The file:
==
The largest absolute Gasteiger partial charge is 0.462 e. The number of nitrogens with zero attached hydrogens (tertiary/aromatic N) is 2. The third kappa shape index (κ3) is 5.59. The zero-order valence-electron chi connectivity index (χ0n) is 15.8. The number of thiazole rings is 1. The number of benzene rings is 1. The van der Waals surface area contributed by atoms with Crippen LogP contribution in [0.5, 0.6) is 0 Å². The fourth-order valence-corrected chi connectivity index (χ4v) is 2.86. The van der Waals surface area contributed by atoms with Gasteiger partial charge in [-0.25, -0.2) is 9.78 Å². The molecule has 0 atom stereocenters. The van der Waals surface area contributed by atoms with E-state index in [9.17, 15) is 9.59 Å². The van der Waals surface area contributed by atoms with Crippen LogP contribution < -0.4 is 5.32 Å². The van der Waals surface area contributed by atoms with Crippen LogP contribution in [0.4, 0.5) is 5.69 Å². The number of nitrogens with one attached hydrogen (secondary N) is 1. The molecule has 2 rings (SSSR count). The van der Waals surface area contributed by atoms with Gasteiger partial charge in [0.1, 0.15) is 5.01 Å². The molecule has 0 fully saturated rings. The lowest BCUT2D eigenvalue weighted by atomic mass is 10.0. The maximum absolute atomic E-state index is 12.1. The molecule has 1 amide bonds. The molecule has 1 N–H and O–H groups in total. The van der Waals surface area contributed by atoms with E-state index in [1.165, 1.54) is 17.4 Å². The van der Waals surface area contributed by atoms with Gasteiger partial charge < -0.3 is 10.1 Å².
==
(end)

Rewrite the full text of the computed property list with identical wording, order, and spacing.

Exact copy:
The largest absolute Gasteiger partial charge is 0.462 e. The number of nitrogens with zero attached hydrogens (tertiary/aromatic N) is 2. The third kappa shape index (κ3) is 5.59. The zero-order valence-electron chi connectivity index (χ0n) is 15.8. The number of thiazole rings is 1. The number of benzene rings is 1. The van der Waals surface area contributed by atoms with Crippen LogP contribution in [0.5, 0.6) is 0 Å². The fourth-order valence-corrected chi connectivity index (χ4v) is 2.86. The van der Waals surface area contributed by atoms with Gasteiger partial charge in [-0.25, -0.2) is 9.78 Å². The molecule has 0 atom stereocenters. The van der Waals surface area contributed by atoms with E-state index in [9.17, 15) is 9.59 Å². The van der Waals surface area contributed by atoms with Crippen LogP contribution < -0.4 is 5.32 Å². The van der Waals surface area contributed by atoms with Crippen LogP contribution in [0.4, 0.5) is 5.69 Å². The number of nitrogens with one attached hydrogen (secondary N) is 1. The molecule has 2 rings (SSSR count). The van der Waals surface area contributed by atoms with Gasteiger partial charge in [0.1, 0.15) is 5.01 Å². The molecule has 0 fully saturated rings. The lowest BCUT2D eigenvalue weighted by atomic mass is 10.0. The maximum absolute atomic E-state index is 12.1. The molecule has 1 amide bonds. The molecule has 1 N–H and O–H groups in total. The van der Waals surface area contributed by atoms with E-state index in [1.165, 1.54) is 17.4 Å². The van der Waals surface area contributed by atoms with Gasteiger partial charge < -0.3 is 10.1 Å².